Check out the New Artist Model online music business school for more ideas and analysis like this. You can also sign up for the New Artist Model mailing list and get access to free lessons.

Sources:

http://www.interviewmagazine.com/music/macklemore-ryan-lewis-the-heist/#_

http://blog.chasejarvis.com/blog/2014/01/7-lessons-anyone-you-can-learn-from-macklemore-ryan-lewis/

http://www.billboard.com/articles/columns/the-juice/474720/macklemore-reps-talk-the-heist-debut-diy-marketing-plan

http://www.billboard.com/articles/news/1562815/macklemore-ryan-lewis-billboard-cover-story

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The Creative Album Release

 

Photo credit: http://bit.ly/1qqoLm3

Photo credit: http://bit.ly/1qqoLm3

There’s more to the album release than just the date you release the album. There are so many awesome opportunities to engage your fans along the way! Try releasing songs early if your fans do something for you like share a Facebook post. You could give your mailing list early access to the album to fuel email sign ups. The strategies are endless so get creative with it!

This article is from the Nielsen Newswire and originally appeared on Hypebot. Here’s a short excerpt, but you can check out the full article here.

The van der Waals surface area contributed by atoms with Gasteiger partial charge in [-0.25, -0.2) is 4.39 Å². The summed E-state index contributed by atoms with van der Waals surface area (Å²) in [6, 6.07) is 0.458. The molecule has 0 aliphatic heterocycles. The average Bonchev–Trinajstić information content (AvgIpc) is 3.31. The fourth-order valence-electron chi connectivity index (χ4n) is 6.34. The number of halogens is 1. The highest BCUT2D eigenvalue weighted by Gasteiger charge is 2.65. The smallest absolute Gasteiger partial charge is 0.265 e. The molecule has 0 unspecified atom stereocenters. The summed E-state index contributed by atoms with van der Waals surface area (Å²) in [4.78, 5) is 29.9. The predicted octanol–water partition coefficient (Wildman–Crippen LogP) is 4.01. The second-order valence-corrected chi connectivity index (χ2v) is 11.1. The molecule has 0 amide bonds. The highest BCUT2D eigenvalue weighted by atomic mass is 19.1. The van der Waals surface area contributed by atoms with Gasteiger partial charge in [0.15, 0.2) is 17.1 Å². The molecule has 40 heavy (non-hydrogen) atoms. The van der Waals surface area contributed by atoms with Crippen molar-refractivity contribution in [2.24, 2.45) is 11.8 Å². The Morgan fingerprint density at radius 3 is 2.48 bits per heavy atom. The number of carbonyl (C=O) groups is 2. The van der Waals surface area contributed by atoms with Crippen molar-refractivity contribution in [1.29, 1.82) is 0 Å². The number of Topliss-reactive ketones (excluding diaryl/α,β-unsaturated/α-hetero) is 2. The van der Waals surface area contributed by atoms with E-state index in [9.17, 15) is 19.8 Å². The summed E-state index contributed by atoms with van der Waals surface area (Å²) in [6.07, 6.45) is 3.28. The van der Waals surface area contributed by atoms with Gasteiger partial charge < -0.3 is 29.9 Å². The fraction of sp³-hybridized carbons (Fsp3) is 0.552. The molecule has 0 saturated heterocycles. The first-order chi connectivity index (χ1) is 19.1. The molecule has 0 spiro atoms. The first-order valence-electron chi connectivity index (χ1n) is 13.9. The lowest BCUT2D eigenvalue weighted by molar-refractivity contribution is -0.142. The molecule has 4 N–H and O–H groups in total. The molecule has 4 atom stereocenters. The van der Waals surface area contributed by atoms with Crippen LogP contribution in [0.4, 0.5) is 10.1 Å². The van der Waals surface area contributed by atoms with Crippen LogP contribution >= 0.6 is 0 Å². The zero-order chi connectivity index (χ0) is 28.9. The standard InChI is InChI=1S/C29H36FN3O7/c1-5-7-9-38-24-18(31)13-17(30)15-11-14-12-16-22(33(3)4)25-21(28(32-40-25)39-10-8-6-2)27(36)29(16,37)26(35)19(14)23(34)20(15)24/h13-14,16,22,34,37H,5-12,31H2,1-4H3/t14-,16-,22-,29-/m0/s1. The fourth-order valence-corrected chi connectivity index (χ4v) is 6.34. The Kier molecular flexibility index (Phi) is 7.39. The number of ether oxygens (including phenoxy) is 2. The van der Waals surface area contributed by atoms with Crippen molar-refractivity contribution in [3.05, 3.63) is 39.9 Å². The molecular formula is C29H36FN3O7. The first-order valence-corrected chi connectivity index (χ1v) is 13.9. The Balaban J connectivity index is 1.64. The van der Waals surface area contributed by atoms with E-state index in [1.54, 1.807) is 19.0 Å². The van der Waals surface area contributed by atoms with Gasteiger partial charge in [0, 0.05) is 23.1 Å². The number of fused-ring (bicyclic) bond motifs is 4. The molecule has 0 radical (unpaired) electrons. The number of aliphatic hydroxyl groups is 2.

NONTRADITIONAL RELEASES

Although New Music Tuesday has been famous for decades, the tradition is shifting, with the most obvious example being a recent one: Beyonce’s self-titled visual album released last year. Released at midnight on Friday, Dec. 13, 2013 as an iTunes exclusive digital release, the surprise album sold an impressive 617,000 units in its first three days without any radio airplay or pre-release promotion. It was available only as a digital release until Tuesday, Dec. 18, which is when brick-and-mortar stores began selling the album. Beyonce’s album continues to perform very well digitally, with almost 50 percent of the album’s sales in 2014 being digital.

ANTICIPATING THE ALBUM

Sometimes artists choose to sell an EP or make their music available for streaming before a formal album release. For example, New Zealander Lorde released The Love Club EP and Tennis Court EP in March and June 2013, respectively, before offering fans her Pure Heroine album in September 2013. Pure Heroine has sold 1 million albums to date.

Streaming previews are another way for artists to build anticipation for upcoming albums. Last year, after a seven-year hiatus, Justin Timberlake made part 1 of The 20/20 Experience available for streaming in its entirety via the iTunes store for free before the official release. Upon release, the first part sold 968,000 albums in its first week and remained in the top spot for three consecutive weeks. Furthermore, it was the top selling digital album of 2013. Songs from both parts of the album have totaled 234 million streams to date*. Daft Punk used a similar strategy for its Random Access Memories album, which the French duo released for streaming a week before it was available for purchase, and the majority of album sales to date have been digital albums. Furthermore, songs from the album have been streamed over 232 million times to date*.